The Swiss tourist industry has produced new guidelines to better cater for a growing number of Indian visitors attracted by Bollywood's portrayal of the country.This content was published on March 21, 2007 - 15:51
Industry officials highlight Indian cultural, shopping and culinary preferences and dislikes. Indians spent a total of 284,390 nights in Swiss hotels last year, up 14 per cent on 2005.
The report from the Swiss tourist board and the hotel industry, Hotellerie Suisse, hailed India as one of the most important markets and forecast an average 15 per cent increase in the number of visitors from the country every year for the next ten years.
"Together with China, India is the most important market for us in Asia because it has such a big population and a rapidly growing economy," Switzerland Tourism director Jürg Schmid told swissinfo. "That means more Indian tourists can afford to travel to Switzerland."
"Switzerland is a dream destination for many Indians and a must-stop venue on any European tour."
Indian businessman Waseem Hussain, boss of Swiss-based consultancy firm MARWAS AG, was commissioned to help produce the brochure - Swiss Hospitality for Indian Guests - that was presented in Zurich on Wednesday.
He told swissinfo that India's view of Switzerland is heavily coloured by the dozens of romantic Bollywood movies shot in the Alps every year. "Switzerland is a dream destination for honeymooners and group tourists," he said.
"Some of the individual tourists who come to Switzerland know quite a bit about the federal political structure and that it is a multilingual country, but that awareness, while growing, is in its early stages."
Hussain advised Swiss companies doing business with their Indian counterparts to be aware of the strong family roots inherent in most of these firms. He urged Swiss businesses to take the time to develop strong personal ties with Indian bosses.
Cheese off the menu
"If they can be accepted as quasi-friends then the business possibilities will be enhanced. It would be harder if they treat Indian companies merely as businesses," he said.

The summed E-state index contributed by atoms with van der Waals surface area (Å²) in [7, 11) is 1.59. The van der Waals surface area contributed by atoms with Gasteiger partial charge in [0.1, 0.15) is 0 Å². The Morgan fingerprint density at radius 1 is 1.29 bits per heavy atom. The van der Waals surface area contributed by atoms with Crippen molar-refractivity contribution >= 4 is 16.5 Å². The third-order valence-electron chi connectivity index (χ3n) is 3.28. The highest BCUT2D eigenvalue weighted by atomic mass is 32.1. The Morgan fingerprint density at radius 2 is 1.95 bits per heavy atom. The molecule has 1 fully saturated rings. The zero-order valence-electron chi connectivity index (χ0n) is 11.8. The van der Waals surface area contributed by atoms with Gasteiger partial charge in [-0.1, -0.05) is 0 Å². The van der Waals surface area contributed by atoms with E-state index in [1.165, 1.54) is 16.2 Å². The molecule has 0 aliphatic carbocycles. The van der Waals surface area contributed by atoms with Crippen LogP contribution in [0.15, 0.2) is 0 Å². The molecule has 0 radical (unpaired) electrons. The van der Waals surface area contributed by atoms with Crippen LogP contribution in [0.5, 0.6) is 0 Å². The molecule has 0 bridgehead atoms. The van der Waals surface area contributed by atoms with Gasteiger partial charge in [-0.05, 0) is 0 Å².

"Indians like to laugh. A sense of humour - of course always taking into account the required politeness towards business partners - is very well received and additionally reinforces the personal relationship."
The brochure highlights a number of ways in which Swiss hotels in particular can raise their game to make Indian guests feel even more welcome.
For example, it points out that Indian tourists often come in family groups and that is it vital that they can all sit together at one table at meal times.
Small points, such as providing fresh water free of charge and tea-making facilities in hotel rooms, will go a long way, the brochure states.
On the culinary side, many Indians prefer home cooking to Swiss dishes. "With some typical Swiss cheese specialities such as fondue and raclette a certain amount of restraint is necessary as dairy products are not always easily digestible," it says.
swissinfo, Matthew Allen in Zurich
Indians spent a total of 284,390 nights in Swiss hotels last year, up 14.2% on the previous year. In 1980 they spent only 70,579 nights in Switzerland.
The most popular Swiss destinations are Engelberg, Zurich, Lucerne, Interlaken and Geneva.
Indian tourists stay an average of 10 days during their visit, usually between the months of April and July.
They spend on average SFr250 ($205.75) per day during their Swiss holiday, amounting to SFr71 million ($58.4 million) a year.
India has the second-biggest population in the world behind China at 1.1 billion inhabitants or 16.7% of the world's population.
The economy has grown annually at an average of 6-7% (gross domestic product) over the past 10 years, picking up to around 8% growth in the past three years.
Indian filmmakers began arriving in Switzerland in the early 1960s to shoot Bollywood movies against the backdrop of the Alps.
Some 15-18 Bollywood movies are shot or partially shot in Switzerland each year, although some contain just a few Swiss location shots.
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